Current Issues in Conservation: Week 1

Yesterday we eased into the Current Issues in Conservation module (part of the MSc Wildlife Management and Conservation) gently with some ‘small’ questions: what is conservation, who does it and how does it work?! There was a genuinely light ice-breaker as we each shared the best wildlife we’d seen over the Christmas break. These included penduline tits and a great northern diver in Gloucestershire, crocodiles and wintering yellow wagtails in Ghana, and rafts of surf scoters on the coast of Canada.

So, who are these mysterious ‘conservationists’? As a group we agreed to being labelled that way  but accepted that the word comes with some baggage, such as being dismissed as ‘tree-huggers’ or told ‘you must be depressed all the time’. Turning our thoughts outside the group, we suggested that many people must feel that wildlife contributes to their quality of life but that this rarely translates into action. Some students mentioned grandparents who felt nostalgic for the abundant wildlife of their youths, especially when told about species in decline like yellowhammers, which older generations remember being common. We wondered whether younger generations, especially, genuinely stay indoors too much and have lost their innate connection with the natural world, or whether this is just a perception. Later in the term we will do some hard thinking about how we as self-declared conservationists fit into the picture: are we really any different to ‘normal’ people?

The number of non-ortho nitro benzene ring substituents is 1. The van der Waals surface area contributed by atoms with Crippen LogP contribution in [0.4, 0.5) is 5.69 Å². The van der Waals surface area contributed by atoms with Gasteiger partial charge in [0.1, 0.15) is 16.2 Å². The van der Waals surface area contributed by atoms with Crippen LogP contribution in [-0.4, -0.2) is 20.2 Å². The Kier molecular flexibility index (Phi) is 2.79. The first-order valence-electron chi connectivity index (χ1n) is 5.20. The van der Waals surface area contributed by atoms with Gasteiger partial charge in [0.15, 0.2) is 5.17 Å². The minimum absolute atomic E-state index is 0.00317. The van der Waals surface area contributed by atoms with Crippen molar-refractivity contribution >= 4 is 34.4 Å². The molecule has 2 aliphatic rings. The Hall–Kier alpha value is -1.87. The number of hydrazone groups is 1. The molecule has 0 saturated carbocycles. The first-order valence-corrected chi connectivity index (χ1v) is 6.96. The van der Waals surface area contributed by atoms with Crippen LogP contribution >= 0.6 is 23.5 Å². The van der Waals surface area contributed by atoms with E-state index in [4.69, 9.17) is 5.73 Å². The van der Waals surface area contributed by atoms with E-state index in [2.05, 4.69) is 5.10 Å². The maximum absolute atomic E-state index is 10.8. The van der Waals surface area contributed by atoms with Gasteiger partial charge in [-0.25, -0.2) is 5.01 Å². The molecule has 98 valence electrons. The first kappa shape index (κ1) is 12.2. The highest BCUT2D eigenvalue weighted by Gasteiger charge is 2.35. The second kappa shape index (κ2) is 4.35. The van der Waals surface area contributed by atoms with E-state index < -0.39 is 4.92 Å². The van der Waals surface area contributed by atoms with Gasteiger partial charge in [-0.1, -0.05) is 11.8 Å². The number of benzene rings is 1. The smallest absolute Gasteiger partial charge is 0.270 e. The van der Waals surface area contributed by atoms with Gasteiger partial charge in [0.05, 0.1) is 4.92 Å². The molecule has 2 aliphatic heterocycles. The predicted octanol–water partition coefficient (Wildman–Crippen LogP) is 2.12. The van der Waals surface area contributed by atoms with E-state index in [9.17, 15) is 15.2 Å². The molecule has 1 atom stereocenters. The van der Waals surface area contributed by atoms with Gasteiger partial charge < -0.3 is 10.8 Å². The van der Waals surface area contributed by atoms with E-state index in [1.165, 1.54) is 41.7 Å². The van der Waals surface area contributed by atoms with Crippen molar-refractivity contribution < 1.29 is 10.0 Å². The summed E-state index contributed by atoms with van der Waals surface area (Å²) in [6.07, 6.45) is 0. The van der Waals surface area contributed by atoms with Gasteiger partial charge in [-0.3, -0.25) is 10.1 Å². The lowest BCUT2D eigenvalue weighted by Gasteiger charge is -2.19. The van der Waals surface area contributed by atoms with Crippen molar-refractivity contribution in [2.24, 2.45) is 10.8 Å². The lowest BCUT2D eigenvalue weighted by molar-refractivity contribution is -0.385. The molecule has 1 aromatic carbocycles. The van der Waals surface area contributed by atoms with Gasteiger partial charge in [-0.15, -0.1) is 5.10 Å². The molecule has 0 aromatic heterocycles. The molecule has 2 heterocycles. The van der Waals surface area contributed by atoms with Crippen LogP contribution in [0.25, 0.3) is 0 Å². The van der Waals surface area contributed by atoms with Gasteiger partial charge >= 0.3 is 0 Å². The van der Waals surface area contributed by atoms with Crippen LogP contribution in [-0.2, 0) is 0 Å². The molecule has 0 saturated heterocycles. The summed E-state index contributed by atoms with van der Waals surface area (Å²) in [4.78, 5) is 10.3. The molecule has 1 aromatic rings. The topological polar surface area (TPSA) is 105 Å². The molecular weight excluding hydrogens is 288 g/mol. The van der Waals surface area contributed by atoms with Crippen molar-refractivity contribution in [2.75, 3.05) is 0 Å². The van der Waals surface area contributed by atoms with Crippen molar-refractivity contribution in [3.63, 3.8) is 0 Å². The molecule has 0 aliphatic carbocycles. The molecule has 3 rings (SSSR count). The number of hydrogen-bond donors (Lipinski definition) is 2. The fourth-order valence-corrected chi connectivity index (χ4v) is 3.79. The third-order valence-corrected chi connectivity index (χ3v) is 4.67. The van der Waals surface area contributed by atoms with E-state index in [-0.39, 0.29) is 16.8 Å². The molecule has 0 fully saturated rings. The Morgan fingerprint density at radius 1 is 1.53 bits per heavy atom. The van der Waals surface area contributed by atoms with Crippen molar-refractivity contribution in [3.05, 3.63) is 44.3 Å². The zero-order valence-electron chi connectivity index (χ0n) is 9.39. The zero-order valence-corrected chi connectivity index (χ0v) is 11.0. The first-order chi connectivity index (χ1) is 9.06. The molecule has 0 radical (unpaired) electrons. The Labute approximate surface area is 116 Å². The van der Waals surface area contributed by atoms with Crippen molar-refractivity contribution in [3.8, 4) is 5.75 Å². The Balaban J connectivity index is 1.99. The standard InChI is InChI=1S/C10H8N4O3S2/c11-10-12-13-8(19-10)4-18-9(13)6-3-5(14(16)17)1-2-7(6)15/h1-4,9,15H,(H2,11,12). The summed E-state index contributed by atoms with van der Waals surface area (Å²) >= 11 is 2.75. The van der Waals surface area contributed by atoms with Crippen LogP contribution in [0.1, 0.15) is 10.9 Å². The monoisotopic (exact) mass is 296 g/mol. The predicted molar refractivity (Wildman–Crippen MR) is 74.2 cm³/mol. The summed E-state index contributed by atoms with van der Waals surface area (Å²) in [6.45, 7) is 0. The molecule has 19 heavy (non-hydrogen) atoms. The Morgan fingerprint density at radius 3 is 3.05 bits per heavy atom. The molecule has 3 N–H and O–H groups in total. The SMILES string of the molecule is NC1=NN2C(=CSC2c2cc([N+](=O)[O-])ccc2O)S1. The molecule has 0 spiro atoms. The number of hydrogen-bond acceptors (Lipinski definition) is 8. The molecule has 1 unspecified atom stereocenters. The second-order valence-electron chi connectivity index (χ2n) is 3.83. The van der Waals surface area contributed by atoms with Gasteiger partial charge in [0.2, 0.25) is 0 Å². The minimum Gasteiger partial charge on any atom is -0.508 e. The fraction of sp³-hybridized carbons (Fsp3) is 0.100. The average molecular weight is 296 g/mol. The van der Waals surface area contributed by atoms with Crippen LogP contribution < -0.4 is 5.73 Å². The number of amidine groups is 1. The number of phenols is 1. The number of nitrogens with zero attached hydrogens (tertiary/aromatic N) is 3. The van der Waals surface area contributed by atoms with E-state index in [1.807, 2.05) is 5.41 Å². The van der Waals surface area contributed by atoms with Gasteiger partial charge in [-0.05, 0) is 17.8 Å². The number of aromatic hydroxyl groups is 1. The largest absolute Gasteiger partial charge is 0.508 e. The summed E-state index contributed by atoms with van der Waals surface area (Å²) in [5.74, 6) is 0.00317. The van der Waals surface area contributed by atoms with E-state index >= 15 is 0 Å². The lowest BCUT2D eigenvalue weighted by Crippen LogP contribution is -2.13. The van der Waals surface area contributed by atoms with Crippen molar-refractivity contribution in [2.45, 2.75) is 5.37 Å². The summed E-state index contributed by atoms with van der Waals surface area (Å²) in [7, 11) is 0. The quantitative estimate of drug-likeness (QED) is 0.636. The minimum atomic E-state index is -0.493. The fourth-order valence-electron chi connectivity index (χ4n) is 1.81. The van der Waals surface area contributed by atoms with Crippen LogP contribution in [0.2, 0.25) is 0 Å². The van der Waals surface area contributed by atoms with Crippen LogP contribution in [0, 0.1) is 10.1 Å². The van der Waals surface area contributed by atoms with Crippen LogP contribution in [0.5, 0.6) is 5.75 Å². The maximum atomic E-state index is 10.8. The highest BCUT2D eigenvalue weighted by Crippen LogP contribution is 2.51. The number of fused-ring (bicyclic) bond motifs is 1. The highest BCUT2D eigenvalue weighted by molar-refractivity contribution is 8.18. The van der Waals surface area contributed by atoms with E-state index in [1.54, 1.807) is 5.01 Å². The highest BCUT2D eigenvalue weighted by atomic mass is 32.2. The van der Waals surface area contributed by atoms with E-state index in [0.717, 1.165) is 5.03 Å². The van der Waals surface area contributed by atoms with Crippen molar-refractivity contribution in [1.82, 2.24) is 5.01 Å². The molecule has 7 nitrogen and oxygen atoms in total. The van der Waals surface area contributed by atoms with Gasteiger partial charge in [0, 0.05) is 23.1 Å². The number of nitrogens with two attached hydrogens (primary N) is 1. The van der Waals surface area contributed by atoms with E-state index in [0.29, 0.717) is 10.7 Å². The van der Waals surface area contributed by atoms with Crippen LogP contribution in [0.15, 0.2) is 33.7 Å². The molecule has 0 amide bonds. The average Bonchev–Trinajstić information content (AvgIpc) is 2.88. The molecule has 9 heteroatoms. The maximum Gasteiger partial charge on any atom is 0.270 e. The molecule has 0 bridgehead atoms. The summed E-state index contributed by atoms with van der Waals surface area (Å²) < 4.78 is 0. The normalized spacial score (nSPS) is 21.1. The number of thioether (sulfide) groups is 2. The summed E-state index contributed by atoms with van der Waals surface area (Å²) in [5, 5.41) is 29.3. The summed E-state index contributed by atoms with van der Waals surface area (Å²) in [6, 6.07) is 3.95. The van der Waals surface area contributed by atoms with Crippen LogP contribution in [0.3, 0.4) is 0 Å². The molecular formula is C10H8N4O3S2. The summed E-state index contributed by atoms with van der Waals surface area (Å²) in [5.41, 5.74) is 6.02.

Next we considered what it is that we as conservationists seek to conserve. Generally, the group felt we aim to conserve all wildlife, but do we really mean all? An honest appraisal suggests that in reality our actions and engagement are driven by our particular interests, which for most of the group means birds. For some in the group the initial spark that hooked them on wildlife came from encounters with charismatic wild mammals like hedgehogs and foxes, often in a garden or other urban setting. Despite frequent media citing of Attenborough documentaries or Springwatch as triggering much of the contemporary interest in wildlife, nobody mentioned television: for Reading students, inspiration appears to come from the real world.